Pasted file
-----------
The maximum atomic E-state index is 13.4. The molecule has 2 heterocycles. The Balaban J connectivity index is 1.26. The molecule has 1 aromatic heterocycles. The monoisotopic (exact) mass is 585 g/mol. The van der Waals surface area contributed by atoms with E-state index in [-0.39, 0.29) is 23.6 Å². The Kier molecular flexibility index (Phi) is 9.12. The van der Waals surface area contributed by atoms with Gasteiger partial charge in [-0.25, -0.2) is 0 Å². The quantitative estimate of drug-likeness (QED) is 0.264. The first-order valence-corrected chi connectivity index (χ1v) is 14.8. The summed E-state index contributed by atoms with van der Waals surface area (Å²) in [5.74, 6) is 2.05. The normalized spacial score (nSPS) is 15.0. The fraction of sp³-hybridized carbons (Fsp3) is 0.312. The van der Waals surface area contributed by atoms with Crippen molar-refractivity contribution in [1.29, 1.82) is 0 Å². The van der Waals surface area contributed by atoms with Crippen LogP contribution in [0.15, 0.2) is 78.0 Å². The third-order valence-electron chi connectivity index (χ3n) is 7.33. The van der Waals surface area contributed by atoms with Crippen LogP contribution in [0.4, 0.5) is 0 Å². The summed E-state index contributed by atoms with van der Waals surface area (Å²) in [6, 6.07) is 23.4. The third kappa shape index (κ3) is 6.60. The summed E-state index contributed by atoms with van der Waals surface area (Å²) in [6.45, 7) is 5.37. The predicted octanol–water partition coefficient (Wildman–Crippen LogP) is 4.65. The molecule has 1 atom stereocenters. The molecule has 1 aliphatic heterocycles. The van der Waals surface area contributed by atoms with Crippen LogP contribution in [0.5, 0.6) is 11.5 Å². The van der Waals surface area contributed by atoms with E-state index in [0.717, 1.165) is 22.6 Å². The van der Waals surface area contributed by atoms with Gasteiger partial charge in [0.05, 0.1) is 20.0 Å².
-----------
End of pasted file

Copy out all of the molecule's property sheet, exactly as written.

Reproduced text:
The maximum atomic E-state index is 13.4. The molecule has 2 heterocycles. The Balaban J connectivity index is 1.26. The molecule has 1 aromatic heterocycles. The monoisotopic (exact) mass is 585 g/mol. The van der Waals surface area contributed by atoms with E-state index in [-0.39, 0.29) is 23.6 Å². The Kier molecular flexibility index (Phi) is 9.12. The van der Waals surface area contributed by atoms with Gasteiger partial charge in [-0.25, -0.2) is 0 Å². The quantitative estimate of drug-likeness (QED) is 0.264. The first-order valence-corrected chi connectivity index (χ1v) is 14.8. The summed E-state index contributed by atoms with van der Waals surface area (Å²) in [5.74, 6) is 2.05. The normalized spacial score (nSPS) is 15.0. The fraction of sp³-hybridized carbons (Fsp3) is 0.312. The van der Waals surface area contributed by atoms with Crippen molar-refractivity contribution in [1.29, 1.82) is 0 Å². The van der Waals surface area contributed by atoms with Crippen LogP contribution in [0.15, 0.2) is 78.0 Å². The third-order valence-electron chi connectivity index (χ3n) is 7.33. The van der Waals surface area contributed by atoms with Crippen LogP contribution in [0.4, 0.5) is 0 Å². The summed E-state index contributed by atoms with van der Waals surface area (Å²) in [6, 6.07) is 23.4. The third kappa shape index (κ3) is 6.60. The summed E-state index contributed by atoms with van der Waals surface area (Å²) in [6.45, 7) is 5.37. The predicted octanol–water partition coefficient (Wildman–Crippen LogP) is 4.65. The molecule has 1 atom stereocenters. The molecule has 1 aliphatic heterocycles. The van der Waals surface area contributed by atoms with Crippen LogP contribution in [0.5, 0.6) is 11.5 Å². The van der Waals surface area contributed by atoms with E-state index in [0.717, 1.165) is 22.6 Å². The van der Waals surface area contributed by atoms with Gasteiger partial charge in [0.05, 0.1) is 20.0 Å².